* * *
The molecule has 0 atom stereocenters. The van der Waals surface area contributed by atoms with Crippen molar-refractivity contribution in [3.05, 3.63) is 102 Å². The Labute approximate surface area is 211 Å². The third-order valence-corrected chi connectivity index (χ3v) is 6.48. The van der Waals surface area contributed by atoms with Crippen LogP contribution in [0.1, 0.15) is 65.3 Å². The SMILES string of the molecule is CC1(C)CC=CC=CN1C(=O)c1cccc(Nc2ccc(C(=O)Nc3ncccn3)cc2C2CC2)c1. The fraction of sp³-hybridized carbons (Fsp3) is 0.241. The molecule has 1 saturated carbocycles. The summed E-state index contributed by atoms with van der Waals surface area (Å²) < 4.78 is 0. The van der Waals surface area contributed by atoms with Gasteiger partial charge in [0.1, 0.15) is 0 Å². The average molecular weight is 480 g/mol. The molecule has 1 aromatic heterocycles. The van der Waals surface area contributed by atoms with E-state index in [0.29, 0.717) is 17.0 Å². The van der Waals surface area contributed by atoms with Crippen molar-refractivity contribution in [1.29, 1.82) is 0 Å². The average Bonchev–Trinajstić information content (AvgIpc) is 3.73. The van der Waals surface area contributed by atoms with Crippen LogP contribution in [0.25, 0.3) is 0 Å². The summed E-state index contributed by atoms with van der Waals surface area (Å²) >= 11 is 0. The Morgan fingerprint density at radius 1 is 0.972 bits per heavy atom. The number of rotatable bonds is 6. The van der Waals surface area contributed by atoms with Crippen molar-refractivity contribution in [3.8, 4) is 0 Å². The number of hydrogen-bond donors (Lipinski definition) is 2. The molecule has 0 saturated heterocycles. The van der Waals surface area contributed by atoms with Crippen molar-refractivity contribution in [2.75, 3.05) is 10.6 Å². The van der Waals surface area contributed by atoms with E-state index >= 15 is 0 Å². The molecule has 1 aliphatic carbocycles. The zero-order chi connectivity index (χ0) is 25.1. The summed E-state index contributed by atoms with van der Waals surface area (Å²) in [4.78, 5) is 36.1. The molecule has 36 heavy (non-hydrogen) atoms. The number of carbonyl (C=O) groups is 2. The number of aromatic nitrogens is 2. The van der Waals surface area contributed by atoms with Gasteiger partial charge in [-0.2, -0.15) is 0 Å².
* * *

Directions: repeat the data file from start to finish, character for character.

The molecule has 0 atom stereocenters. The van der Waals surface area contributed by atoms with Crippen molar-refractivity contribution in [3.05, 3.63) is 102 Å². The Labute approximate surface area is 211 Å². The third-order valence-corrected chi connectivity index (χ3v) is 6.48. The van der Waals surface area contributed by atoms with Crippen LogP contribution in [0.1, 0.15) is 65.3 Å². The SMILES string of the molecule is CC1(C)CC=CC=CN1C(=O)c1cccc(Nc2ccc(C(=O)Nc3ncccn3)cc2C2CC2)c1. The fraction of sp³-hybridized carbons (Fsp3) is 0.241. The molecule has 1 saturated carbocycles. The summed E-state index contributed by atoms with van der Waals surface area (Å²) < 4.78 is 0. The van der Waals surface area contributed by atoms with Gasteiger partial charge in [0.1, 0.15) is 0 Å². The average molecular weight is 480 g/mol. The molecule has 1 aromatic heterocycles. The van der Waals surface area contributed by atoms with E-state index in [0.29, 0.717) is 17.0 Å². The van der Waals surface area contributed by atoms with Crippen molar-refractivity contribution in [1.29, 1.82) is 0 Å². The average Bonchev–Trinajstić information content (AvgIpc) is 3.73. The van der Waals surface area contributed by atoms with Crippen LogP contribution in [0.25, 0.3) is 0 Å². The summed E-state index contributed by atoms with van der Waals surface area (Å²) >= 11 is 0. The Morgan fingerprint density at radius 1 is 0.972 bits per heavy atom. The number of rotatable bonds is 6. The van der Waals surface area contributed by atoms with Crippen molar-refractivity contribution in [3.8, 4) is 0 Å². The number of hydrogen-bond donors (Lipinski definition) is 2. The molecule has 0 saturated heterocycles. The van der Waals surface area contributed by atoms with Crippen molar-refractivity contribution in [2.75, 3.05) is 10.6 Å². The van der Waals surface area contributed by atoms with E-state index >= 15 is 0 Å². The molecule has 1 aliphatic carbocycles. The zero-order chi connectivity index (χ0) is 25.1. The summed E-state index contributed by atoms with van der Waals surface area (Å²) in [4.78, 5) is 36.1. The molecule has 36 heavy (non-hydrogen) atoms. The number of carbonyl (C=O) groups is 2. The number of aromatic nitrogens is 2. The van der Waals surface area contributed by atoms with Gasteiger partial charge in [-0.2, -0.15) is 0 Å².